CleanSpace One: Vacs in Space

Smells from your dog, and the cosmos too…

Earth from space, surrounded by small white dots. A job for CleanSpace One?
The extent of space debris around Earth. A job for CleanSpace One? It’ll need several cleans and a bit of Shake ‘n’ Vac.

We at Cleanhire have a wealth of industrial vacuum cleaners for hire, from those suitable for small spaces to those big enough for mainline stations. At present our vacuum cleaners are strictly Earth based, though this could change by the end of this decade. Soon to reach the skies could be cosmic vacuum cleaners. CleanSpace One, invented by researchers at École Polytechnique Fédérale de Lausanne, Switzerland, could clean our skies.

Well, CleanSpace One from Switzerland is here…

CleanSpace One’s first job will be the safe disposal of SwissCube, a small cubic satellite in low orbit. Instead of using a long pipe and brush attachment (like a bog-standard cylindrical vacuum cleaner), CleanSpace One sucks the space debris into its mouth. The way it devours space junk is similar to 1980s video gaming character Pac-Man.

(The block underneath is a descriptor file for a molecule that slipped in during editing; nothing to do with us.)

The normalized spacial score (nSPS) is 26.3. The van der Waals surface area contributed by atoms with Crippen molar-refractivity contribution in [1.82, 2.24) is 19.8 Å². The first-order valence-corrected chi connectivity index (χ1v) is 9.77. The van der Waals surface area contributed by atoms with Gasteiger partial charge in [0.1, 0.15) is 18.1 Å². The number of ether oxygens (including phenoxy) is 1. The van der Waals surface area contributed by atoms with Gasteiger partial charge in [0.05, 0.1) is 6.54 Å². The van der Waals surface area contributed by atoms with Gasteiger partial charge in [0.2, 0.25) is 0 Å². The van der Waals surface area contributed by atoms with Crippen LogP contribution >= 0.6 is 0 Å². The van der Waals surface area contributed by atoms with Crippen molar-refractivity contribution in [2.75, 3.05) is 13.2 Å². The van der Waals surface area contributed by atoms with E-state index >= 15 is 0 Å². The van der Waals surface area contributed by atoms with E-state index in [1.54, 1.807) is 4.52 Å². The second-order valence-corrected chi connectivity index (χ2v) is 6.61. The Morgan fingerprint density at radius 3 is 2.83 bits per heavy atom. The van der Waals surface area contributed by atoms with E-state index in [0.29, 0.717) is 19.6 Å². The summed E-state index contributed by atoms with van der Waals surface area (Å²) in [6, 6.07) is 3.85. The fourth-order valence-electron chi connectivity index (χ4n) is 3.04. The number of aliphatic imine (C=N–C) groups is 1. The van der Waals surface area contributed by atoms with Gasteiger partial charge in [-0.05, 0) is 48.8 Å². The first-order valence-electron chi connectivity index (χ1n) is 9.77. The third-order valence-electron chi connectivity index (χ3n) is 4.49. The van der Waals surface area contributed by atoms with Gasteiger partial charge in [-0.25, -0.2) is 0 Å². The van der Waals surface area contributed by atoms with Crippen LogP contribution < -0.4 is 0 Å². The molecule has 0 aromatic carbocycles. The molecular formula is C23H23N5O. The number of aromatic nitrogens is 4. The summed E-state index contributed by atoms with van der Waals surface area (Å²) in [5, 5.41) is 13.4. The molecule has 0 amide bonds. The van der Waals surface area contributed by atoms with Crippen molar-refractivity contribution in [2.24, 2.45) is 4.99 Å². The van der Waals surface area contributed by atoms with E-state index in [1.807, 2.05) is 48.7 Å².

Its throat expands to the widest possible point before it sucks up debris. This is eaten by CleanSpace One, in the same way a compactor scoffs rotten food. Whereas a vacuum cleaner could pick anything up spontaneously, CleanSpace One would need the exact measurements and velocity of the items before rounding it up at the right time.

Space junk is a serious problem. There is 21,000 known items, greater than 10 centimetres across floating around Earth alone. CleanSpace One’s ‘power pills’ will be the flotsam and jetsam of previous missions, and long-expired satellites. Hopefully this may be the first of many devices.

How long will it be before surface based vacuum cleaners appear on future space missions? Who knows, we could be hiring cosmic vacuum cleaners a decade from now and the European Space Agency could be giving us a call.

Clean Hire, 07 December 2015.

Debris-GEO1280” – NASA Orbital Debris Program Office, photo gallery. Licensed under Public Domain via Commons.